The Indiana Court of Appeals in ESPN Inc. and Paula Lavigne v. University of Notre Dame et al. held the campus police department at Notre Dame, a private university, was subject to the Indiana Access to Public Records Act (“APRA”).  ESPN and Ms. Lavigne filed a complaint against the University’s Police Department alleging it was a qualified public agency under APRA after the university police department refused to provide ESPN access to certain records. The lawsuit claimed the records were public. Notre Dame disagreed and opposed the release of its police department records. The trial court decided the university police department was not subject to the APRA and the records did not have to be released. This decision was based on a prior administrative ruling that a private university’s police force was not a “public institution accountable to any other political subdivision or body politic and therefore did not qualify as a public agency subject to APRA.”  

ESPN appealed the decision based on the position the University Police Department was a law enforcement agency as defined by APRA and the records had to be released. The Court of Appeals agreed and found the university’s police department was a public agency because it: “(1) is a law enforcement agency (defined by I.C.§ 5-14-3-2(n)); (2) exercises the executive powers of the state; and (3) exercises a delegated ‘traditional’ governmental power.” Overall, the court stated, “We interpret the APRA phrase ‘any agency or a department of any level of government,’ and therefore the definition of ‘law enforcement agency,’ to include private education institutions that choose to appoint police officers pursuant to I.C.§ 21-17-5 et. seq.”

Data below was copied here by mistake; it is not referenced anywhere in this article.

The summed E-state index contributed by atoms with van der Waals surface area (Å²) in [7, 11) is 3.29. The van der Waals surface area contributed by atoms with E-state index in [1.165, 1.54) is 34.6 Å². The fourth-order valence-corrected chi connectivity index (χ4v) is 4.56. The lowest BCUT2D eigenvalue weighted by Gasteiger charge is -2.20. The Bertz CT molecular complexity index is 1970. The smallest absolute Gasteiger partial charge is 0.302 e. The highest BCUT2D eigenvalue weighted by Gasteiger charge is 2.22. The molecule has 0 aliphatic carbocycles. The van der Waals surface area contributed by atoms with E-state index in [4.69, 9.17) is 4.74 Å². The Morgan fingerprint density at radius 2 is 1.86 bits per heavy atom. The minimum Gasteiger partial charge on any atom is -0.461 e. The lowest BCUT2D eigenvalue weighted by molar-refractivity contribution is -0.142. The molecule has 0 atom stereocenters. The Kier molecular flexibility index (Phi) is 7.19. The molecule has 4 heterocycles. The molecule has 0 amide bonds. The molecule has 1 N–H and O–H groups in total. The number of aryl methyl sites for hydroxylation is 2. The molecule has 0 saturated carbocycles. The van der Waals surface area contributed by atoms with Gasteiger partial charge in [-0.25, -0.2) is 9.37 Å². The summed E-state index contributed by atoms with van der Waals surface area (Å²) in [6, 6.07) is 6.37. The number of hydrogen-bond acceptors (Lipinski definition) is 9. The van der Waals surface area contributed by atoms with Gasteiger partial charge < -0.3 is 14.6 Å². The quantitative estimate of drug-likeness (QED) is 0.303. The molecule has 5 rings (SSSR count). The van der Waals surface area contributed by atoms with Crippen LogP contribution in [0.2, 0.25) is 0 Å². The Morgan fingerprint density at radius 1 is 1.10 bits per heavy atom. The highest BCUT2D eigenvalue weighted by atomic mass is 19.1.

This case could be important to hospitals as many private hospital systems employ police officers under the Hospital Police Departments Act. (I.C.§ 18-8-4.) Given the ruling detailed above, it is possible a private hospital police department could be ordered to respond to a APRA request. In fact, the Hospital Police Department Act mirrors many definitions of the University Police Department Act laid out in support of the court’s ruling. For example, just as in the University Police Department Act, hospital police offers have “general police powers” and “the same common law and statutory powers, privileges and immunities as sheriffs and constables.” Thus, the same argument that the hospital police department is considered: (1) a law enforcement agency; (2) exercising executive powers; and (3) exercising a delegated traditional government role could lead a court to the same conclusion and force a hospital system to release otherwise unprotected information pursuant to an Indiana APRA request.